An Interview with Lydia Davis

An image of an interview with Davis can be seen, featuring a person talking in the foreground.

Born in 1947 to a novelist and a book reviewer, Lydia Davis acquired the ability to read English in the first grade and German in the second grade (in Austria).

Her works include a novel, The End of the Story (1995) and four extensive collections of stories –_Varieties of Disturbance (2007), Samuel Johnson Is Indignant (2002), Almost No Memory (1997), and_ Break It Down (1986), as well as several limited-edition and small-press publications.

Her literary works do not fit into a particular category. Her short stories could be seen as an essay or a poem. Her narrators are generally given a limited view, but with a very precise outlook.

The narrators’ perspectives could be classified as unemotional, occasionally humorous, which is why the emotion of Davis’ stories is often only implied.

Davis is renowned for her translation of Proust’s Du cote de chez Swann, which has been met with widespread critical praise.

Additionally, she has also done translations of works from Maurice Blanchot, Pierre Jean Jouve, and Michel Leiris, all in the realm of French literature and philosophy.

Many major American writing awards, such as a MacArthur Fellowship for fiction, have been won by her and the French government gave her the title of Chevalier of the Order of Arts and Letters.

Additionally, she was a finalist for the 2007 National Book Award. Currently, Davis is taking a break from her teaching job at SUNY Albany, and she lives and works in upstate New York.

The conversation was carried out through electronic mail.

— Sarah Manguso according to

Writing can be a way of exploring the world, of understanding it more deeply. It can be a way of connecting with oneself and others. It can also be a means of discovering new perspectives and developing new ideas.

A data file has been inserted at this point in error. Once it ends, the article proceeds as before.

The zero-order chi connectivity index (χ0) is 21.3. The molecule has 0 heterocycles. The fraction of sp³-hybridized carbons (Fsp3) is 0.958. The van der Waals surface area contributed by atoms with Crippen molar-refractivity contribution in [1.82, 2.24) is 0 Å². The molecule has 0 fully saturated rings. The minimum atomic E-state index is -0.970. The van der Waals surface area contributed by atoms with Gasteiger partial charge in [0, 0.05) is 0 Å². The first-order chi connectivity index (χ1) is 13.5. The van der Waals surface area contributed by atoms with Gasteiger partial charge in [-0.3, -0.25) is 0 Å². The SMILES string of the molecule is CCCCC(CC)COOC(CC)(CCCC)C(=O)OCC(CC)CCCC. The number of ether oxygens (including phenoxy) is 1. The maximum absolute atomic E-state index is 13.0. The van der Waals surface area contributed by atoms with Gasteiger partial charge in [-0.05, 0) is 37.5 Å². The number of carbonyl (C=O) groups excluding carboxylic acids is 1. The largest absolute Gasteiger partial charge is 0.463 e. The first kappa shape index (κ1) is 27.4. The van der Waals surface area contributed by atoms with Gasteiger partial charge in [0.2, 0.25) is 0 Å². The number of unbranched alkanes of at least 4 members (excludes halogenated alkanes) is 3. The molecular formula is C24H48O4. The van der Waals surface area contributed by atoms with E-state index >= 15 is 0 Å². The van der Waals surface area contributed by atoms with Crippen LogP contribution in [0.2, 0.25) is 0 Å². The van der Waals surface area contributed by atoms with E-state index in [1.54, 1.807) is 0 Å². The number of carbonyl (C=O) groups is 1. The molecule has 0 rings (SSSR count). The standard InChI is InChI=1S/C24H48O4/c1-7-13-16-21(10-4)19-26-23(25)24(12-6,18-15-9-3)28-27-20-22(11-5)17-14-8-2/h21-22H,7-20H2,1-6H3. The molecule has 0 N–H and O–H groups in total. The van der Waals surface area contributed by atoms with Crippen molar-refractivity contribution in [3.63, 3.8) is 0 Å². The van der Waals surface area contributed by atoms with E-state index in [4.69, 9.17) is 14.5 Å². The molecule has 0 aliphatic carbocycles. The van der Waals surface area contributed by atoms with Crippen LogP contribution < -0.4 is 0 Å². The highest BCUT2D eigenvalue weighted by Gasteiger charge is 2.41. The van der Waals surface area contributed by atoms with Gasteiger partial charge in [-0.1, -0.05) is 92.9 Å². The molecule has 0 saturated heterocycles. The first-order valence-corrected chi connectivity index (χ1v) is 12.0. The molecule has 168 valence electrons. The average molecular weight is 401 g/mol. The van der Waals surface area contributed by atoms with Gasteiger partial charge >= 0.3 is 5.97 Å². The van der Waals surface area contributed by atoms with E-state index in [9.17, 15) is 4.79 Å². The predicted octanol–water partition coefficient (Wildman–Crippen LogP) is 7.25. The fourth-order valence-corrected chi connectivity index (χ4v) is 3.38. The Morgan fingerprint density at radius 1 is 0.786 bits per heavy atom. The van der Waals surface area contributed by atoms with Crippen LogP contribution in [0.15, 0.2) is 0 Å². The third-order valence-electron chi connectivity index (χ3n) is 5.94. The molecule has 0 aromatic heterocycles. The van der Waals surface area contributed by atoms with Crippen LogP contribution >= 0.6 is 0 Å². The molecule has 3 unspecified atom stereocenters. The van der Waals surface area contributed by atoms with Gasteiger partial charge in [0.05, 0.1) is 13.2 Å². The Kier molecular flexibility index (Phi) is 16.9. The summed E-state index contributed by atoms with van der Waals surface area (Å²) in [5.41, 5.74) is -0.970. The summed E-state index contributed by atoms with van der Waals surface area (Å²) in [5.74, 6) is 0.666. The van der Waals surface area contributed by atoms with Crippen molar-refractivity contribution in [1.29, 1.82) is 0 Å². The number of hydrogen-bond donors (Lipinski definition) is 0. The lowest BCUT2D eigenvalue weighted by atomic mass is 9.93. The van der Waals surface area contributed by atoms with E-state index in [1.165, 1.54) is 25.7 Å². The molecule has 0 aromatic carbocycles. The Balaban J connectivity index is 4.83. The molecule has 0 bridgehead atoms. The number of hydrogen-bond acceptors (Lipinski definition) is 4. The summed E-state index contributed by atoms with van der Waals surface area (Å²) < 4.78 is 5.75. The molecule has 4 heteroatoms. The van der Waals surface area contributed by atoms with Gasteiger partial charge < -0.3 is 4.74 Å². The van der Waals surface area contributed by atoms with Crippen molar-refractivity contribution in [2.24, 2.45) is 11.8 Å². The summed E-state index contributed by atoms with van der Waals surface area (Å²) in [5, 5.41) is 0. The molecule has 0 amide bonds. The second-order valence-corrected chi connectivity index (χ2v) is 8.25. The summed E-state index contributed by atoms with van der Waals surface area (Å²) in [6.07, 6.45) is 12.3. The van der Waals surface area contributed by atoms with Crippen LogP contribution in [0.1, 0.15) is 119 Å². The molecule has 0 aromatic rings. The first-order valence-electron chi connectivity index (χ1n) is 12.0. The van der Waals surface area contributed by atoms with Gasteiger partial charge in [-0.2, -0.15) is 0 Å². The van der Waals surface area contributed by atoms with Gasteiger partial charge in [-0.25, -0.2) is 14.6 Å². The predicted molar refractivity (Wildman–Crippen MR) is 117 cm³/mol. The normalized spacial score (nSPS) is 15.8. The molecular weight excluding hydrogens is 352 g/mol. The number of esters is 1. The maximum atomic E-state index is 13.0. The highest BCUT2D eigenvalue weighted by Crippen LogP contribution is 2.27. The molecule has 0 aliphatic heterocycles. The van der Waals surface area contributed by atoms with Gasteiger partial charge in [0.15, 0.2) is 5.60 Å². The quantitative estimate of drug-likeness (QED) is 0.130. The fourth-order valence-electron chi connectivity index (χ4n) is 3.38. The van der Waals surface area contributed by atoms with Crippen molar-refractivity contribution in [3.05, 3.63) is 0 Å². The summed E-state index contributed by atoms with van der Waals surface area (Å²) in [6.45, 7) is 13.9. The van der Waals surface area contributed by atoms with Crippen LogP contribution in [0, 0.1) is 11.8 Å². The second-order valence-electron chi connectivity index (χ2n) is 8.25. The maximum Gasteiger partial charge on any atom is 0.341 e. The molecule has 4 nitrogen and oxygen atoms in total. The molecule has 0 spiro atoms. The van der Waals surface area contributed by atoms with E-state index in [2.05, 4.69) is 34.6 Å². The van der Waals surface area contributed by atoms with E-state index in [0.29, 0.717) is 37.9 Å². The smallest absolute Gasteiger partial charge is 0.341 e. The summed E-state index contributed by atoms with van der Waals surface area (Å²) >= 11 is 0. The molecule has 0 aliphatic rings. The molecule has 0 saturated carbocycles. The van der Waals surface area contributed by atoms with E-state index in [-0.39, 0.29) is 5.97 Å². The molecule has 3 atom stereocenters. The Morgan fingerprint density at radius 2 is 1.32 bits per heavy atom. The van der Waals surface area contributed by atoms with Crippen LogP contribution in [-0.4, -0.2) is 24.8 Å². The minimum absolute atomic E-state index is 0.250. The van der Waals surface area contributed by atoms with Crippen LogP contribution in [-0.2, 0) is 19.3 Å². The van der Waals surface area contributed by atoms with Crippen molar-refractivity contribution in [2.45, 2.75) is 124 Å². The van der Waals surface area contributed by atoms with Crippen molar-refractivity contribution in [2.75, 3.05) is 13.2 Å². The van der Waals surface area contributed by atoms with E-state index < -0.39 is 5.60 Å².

How is your daily schedule different now that you are taking a break from teaching?

On a day-to-day basis, I am engaged in my own work as well as working on a new translation of Madame Bovary for Penguin.

BLVR: In addition to the possibility that you are doing a greater amount of it nowadays, does the quality of your work look different to you since you received the MacArthur Fellowship?

LD remarks that his inclination towards text-related work has shifted over time.

His current preferences involve the combination of a translation with his own thoughts or with multiple other texts, yet he’s also been composing shorter works of his own creation. Ultimately, he isn’t sure what will come next.

From the start of his career as a reader, BLVR has indicated that the writings of Samuel Beckett had an immense impact.

From my early twenties, I was transfixed by Beckett’s concise writing style. To improve my own writing, I copied out his sentences that I found most enjoyable.

His use of plain Anglo-Saxon words, his intellect and wit, the thought-provoking messages and the awareness of language were all aspects I admired.

My professor at grad school was always in possession of Beckett’s essay about Proust. Does Proust and Beckett have a connection to you?

LD said they came to Proust only recently, having read two thirds of Swann’s Way in French around thirty years ago, but not having delved into the author’s work as they did with Beckett.

They found joy in translating Proust, as it allowed them to experiment with a style that was not their own but which was a delight to try out.